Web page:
Oak Park Public Health Director Theresa Chapple-McGruder is warning parents about a harmful social media fad that is leading to the death of young children, including that of her 9-year-old cousin in Philadelphia.
The fad is known as the “dark challenge” and encourages people to hold their breath until they pass out. The activity has gained popularity through TikTok, where videos of people asphyxiating themselves in order to feel dizzy or high have been posted. The so-called “game” can lead to death, according to Chapple-McGruder.
“You’re cutting off oxygen to your brain,” she said. “And a lot of times you can’t save yourself after it goes further than people predict.”
The disruption challenge is by no means new. It has been around for decades under various names. When Chapple-McGruder was a teenager, it was called the “choking game.” She remembers only teenagers participating in the activity at the time. This was also quite dangerous, but recently, the victims of the challenge are much younger.
“The average age of death this year for people who do this is 9,” she said.
Children so young cannot fully understand the magnitude of the danger posed by such an activity, especially when it is dressed up to look like a fun game on social media. TikTok is known for creating crazy dance moves and lip-syncing challenges, and to a kid, something like the “shutdown challenge” might seem innocuous.
TikTok’s algorithms are very suggestive. After a video is viewed, several other videos appear immediately after, inviting the user to watch similar content.
The families of a 9-year-old from Wisconsin and an 8-year-old from Texas are suing TikTok, arguing that the social media giant’s algorithms encouraged the two girls to take part in the challenge. Both girls died of self-suffocation.
Chapple-McGruder, who is about to go on maternity leave, has experienced the ruthless algorithm at work. She watched a video of someone participating in the TikTok trend “mother baby dance” because she thought the routine was funny. Then, she was inundated with videos of other people dancing.
“You see something once,” she said. “What happens is it just keeps getting amplified and it keeps showing up in your feed.”
TikTok may not be the only one to blame. Chapple-McGruder’s 9-year-old cousin didn’t have TikTok. He learned about the challenge while watching a news segment about the blackout challenge. The next night, he tried the challenge himself and died.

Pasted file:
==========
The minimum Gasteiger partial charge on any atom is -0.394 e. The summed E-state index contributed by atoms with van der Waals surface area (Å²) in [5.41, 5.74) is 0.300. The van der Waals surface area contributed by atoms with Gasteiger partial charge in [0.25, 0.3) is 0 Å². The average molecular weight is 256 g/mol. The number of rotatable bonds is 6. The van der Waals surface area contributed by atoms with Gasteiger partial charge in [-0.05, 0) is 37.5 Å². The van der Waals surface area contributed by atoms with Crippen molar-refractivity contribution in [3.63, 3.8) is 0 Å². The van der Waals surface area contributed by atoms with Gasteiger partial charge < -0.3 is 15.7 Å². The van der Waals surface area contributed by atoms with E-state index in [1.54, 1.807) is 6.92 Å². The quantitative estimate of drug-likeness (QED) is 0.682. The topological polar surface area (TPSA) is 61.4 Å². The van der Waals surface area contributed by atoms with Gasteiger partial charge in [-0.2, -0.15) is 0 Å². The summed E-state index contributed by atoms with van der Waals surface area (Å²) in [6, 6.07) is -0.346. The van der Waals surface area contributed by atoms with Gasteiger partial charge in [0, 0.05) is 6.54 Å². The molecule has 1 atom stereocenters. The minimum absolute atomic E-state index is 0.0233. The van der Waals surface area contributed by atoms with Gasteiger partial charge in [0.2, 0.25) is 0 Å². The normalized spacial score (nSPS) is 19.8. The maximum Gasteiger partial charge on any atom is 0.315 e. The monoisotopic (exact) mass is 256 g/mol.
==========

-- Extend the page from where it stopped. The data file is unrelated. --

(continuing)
“Within 24 hours of seeing it on the news,” she said.
Chapple-McGruder is urging any parent or adult guardian to talk to their children about the dangers of the blackout challenge, even if they don’t have social media because trends don’t exist in a vacuum. Just because kids don’t have TikTok doesn’t mean they aren’t exposed to it elsewhere, so educating kids about the challenge is imperative.
The conversation will not be easy, but it is important. For her 10-year-old daughter, Chapple-McGruder stopped talking for three days. At the end of the conversation, she told the girl about the death of her cousin.
“It was an extremely difficult conversation, letting her know that her cousin was no longer alive because of this,” she said.
The two discussed not only the health risks, but also how to say no if someone asks her to try the challenge, and what to do if others are choking themselves — which means reporting it to an adult or parent. Social media was also a big part of the conversation. If someone asks her to watch a challenging TikTok video, her daughter now knows how to focus the conversation by saying the content makes her uncomfortable and suggesting she watch something else.
Having this discussion builds open communication between the child and parent or guardian, according to Chapple-McGruder. This open communication builds trust, allowing children to feel comfortable, not only to ask questions, but to share with their parent or guardian any situation in which they feel unsafe whether at school, on the playground or anywhere else.
“We need to empower our youngest children to speak up and know when it’s appropriate to act as an adult,” she said.